Making schools work : new evidence on accountability reforms
LB3051 .B78 2011
- Unknown LB3051 .B78 2011
- Includes bibliographical references.
- Publisher's Summary
- This book is about the threats to education quality in the developing world that cannot be explained by lack of resources. It reviews the observed phenomenon of service delivery failures in public education: cases where programs and policies increase the inputs to education but do not produce effective services where it counts a" in schools and classrooms. It documents what we know about the extent and costs of such failures across low and middle-income countries. And it further develops the conceptual model posited in the World Development Report 2004: that a root cause of low-quality and inequitable public services - not only in education - is the weak accountability of providers to both their supervisors and clients. The central focus of the book however is a new story. It is that developing countries are increasingly adopting innovative strategies to attack these problems. Drawing on new evidence from 22 rigorous impact evaluations across 11 developing countries this book examines how three key strategies to strengthen accountability relationships in developing country school systems have affected school enrollment completion and student learning. The book reviews the motivation and global context for education reforms aimed at strengthening provider accountability. It provides the rationally and synthesizes the evidence on the impacts of three key lines of reform: (1) policies that use the power of information to strengthen the ability of clients of education services (students and their parents) to hold providers accountable for results; (2) policies that promote school-based managementa"that is increase schoolsa' autonomy to make key decisions and control resources often empowering parents to play a larger role; (3) teacher incentives reforms that specifically aim at making teachers more accountable for results either by making contract tenure dependent on performance or offering performance-linked pay. The book summarizes the lessons learned draws cautious conclusions about possible complementarities across different types of accountability-focused reforms if they are implemented in tandem considers issues related to scaling up reform efforts and the political economy of reform and suggests directions for future work.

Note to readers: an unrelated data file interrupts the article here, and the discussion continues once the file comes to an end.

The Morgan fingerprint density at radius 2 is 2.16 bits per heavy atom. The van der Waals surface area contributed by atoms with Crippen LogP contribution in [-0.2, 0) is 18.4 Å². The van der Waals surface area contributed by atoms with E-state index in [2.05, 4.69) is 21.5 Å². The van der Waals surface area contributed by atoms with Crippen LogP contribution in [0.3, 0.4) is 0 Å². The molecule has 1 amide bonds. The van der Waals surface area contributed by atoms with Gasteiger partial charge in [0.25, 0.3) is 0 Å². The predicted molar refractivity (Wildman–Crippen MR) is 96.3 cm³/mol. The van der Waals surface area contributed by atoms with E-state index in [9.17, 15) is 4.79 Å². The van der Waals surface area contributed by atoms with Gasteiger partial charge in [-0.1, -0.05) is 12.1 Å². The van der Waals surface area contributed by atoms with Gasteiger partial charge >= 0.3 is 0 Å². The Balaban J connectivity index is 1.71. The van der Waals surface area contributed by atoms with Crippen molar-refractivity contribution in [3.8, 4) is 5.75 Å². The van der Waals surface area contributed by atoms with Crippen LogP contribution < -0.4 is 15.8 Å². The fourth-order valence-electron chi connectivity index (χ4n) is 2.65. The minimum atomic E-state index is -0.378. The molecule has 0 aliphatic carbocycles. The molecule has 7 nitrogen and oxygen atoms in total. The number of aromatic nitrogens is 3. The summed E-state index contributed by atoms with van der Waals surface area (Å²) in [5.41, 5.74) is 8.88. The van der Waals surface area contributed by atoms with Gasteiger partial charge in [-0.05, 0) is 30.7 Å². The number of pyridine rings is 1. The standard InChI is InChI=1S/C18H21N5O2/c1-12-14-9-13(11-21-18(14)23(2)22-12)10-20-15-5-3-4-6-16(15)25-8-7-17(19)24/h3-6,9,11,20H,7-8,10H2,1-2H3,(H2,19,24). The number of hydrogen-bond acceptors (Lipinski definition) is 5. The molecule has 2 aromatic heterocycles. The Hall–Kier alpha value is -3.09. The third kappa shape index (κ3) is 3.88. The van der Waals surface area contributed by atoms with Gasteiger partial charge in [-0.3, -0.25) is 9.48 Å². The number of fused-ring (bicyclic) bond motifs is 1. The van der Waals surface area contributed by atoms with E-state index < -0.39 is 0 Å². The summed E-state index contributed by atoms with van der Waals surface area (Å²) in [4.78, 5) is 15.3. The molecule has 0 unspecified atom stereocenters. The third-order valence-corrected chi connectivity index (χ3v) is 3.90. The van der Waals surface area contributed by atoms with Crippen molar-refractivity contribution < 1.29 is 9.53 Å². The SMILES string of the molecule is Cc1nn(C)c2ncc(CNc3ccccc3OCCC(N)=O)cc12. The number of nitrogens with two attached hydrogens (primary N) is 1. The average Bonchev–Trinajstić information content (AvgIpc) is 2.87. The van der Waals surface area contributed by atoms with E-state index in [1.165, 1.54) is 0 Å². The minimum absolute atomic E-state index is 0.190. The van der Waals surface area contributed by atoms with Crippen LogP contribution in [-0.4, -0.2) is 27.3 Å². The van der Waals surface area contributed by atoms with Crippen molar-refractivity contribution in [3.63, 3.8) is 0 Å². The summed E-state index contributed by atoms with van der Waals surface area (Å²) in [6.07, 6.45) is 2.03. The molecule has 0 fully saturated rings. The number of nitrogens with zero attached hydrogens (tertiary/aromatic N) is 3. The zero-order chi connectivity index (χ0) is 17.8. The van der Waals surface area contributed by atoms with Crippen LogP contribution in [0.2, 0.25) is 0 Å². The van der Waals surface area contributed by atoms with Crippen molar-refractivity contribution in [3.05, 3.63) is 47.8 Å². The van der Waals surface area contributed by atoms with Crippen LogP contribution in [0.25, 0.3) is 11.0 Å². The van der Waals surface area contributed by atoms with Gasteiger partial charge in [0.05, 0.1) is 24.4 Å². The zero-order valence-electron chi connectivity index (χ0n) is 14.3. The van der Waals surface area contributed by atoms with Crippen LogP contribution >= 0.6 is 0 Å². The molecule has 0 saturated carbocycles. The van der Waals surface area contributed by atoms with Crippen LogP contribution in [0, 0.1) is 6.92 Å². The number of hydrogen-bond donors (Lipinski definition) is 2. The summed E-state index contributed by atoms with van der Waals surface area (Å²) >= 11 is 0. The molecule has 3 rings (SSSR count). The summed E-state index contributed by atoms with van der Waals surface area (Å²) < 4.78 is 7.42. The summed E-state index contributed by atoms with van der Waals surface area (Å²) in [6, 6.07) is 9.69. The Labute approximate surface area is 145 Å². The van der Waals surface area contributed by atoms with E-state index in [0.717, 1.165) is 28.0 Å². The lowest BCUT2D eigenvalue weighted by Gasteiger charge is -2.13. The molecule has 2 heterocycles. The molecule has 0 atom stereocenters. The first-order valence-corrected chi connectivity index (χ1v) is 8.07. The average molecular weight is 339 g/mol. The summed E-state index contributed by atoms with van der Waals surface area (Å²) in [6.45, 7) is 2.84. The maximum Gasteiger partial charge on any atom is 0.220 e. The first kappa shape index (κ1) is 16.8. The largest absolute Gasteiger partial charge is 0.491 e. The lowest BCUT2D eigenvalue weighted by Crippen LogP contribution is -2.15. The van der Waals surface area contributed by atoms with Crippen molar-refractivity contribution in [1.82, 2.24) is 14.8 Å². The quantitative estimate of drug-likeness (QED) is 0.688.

(source: Nielsen Book Data)
- Publication date
- Barbara Bruns, Deon Filmer, Harry Anthony Patrinos.
- Human development perspectives